Oklahoma County District Judge Cindy Truong ruled from the bench following arguments over the ban approved by the state's Republican-controlled Legislature and signed into law in 2015. The law would prevent the use of instruments used in dilation and evacuation procedures commonly performed in the second trimester. Supporters of the ban refer to the method as "dismemberment" abortions.
"It's essentially a back-door ban on abortion itself," said Julie Rikelman, director of litigation for the Center for Reproductive Rights, a New York-based abortion rights group that challenged Oklahoma's law. "What it bans is the procedure that's the standard of care for abortion after approximately 14 weeks."
The law would ban the procedure except when necessary to save the woman's life or prevent a serious health risk to her. The law had been put on hold while the legal challenge was pending. The group says similar laws have been blocked from taking effect in Alabama, Arkansas, Kansas, Kentucky and Texas.
Rikelman said her group plans to appeal the decision to the Oklahoma Supreme Court, which has rejected several anti-abortion laws approved by the state's GOP-controlled Legislature in recent years. "We're trying to evaluate all of the next steps we can take to keep the law (from taking effect)," Rikelman said.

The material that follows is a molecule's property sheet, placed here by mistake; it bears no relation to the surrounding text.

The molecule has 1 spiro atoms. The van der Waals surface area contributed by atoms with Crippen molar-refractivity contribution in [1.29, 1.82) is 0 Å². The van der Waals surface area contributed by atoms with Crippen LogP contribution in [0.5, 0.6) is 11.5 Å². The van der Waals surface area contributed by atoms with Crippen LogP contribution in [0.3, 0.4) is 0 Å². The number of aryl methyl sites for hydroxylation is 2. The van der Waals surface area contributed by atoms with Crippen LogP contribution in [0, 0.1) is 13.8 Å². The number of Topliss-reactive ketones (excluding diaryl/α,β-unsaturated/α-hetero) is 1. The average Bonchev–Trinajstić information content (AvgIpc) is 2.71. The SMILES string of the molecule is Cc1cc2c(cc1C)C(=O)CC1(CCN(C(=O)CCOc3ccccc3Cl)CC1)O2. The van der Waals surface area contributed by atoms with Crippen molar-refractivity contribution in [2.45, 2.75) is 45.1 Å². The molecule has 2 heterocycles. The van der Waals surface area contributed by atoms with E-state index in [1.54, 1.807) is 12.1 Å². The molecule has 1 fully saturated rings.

Oklahoma's Republican attorney general, Mike Hunter, praised the ruling. "Dismemberment abortions are barbaric, brutal and subject unborn children to more cruelty than we allow for death row inmates," Hunter said in a statement.
Of the roughly 5,000 abortions performed in Oklahoma in 2018, nearly 7% were performed using this method, according to Oklahoma State Department of Health statistics.
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